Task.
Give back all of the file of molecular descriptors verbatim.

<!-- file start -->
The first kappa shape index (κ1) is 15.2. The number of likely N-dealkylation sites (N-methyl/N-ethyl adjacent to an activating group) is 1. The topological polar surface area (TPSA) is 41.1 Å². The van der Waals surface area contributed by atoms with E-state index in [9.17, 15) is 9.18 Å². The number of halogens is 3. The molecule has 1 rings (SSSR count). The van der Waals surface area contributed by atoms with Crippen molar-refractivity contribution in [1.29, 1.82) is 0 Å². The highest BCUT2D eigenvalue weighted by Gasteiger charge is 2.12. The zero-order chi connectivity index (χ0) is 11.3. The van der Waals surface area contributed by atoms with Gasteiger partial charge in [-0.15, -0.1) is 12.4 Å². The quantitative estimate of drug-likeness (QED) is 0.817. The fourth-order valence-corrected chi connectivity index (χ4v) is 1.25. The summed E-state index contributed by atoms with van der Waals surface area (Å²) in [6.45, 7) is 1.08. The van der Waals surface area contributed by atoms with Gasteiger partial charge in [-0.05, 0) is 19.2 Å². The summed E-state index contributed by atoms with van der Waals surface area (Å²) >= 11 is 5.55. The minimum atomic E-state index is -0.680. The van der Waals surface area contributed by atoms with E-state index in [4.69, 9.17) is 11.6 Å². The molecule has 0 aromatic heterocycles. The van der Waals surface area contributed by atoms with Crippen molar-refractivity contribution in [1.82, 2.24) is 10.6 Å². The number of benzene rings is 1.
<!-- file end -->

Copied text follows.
The first kappa shape index (κ1) is 15.2. The number of likely N-dealkylation sites (N-methyl/N-ethyl adjacent to an activating group) is 1. The topological polar surface area (TPSA) is 41.1 Å². The van der Waals surface area contributed by atoms with E-state index in [9.17, 15) is 9.18 Å². The number of halogens is 3. The molecule has 1 rings (SSSR count). The van der Waals surface area contributed by atoms with Crippen molar-refractivity contribution in [1.29, 1.82) is 0 Å². The highest BCUT2D eigenvalue weighted by Gasteiger charge is 2.12. The zero-order chi connectivity index (χ0) is 11.3. The van der Waals surface area contributed by atoms with Gasteiger partial charge in [-0.15, -0.1) is 12.4 Å². The quantitative estimate of drug-likeness (QED) is 0.817. The fourth-order valence-corrected chi connectivity index (χ4v) is 1.25. The summed E-state index contributed by atoms with van der Waals surface area (Å²) in [6.45, 7) is 1.08. The van der Waals surface area contributed by atoms with Gasteiger partial charge in [-0.05, 0) is 19.2 Å². The summed E-state index contributed by atoms with van der Waals surface area (Å²) >= 11 is 5.55. The minimum atomic E-state index is -0.680. The van der Waals surface area contributed by atoms with E-state index in [4.69, 9.17) is 11.6 Å². The molecule has 0 aromatic heterocycles. The van der Waals surface area contributed by atoms with Crippen molar-refractivity contribution in [1.82, 2.24) is 10.6 Å². The number of benzene rings is 1.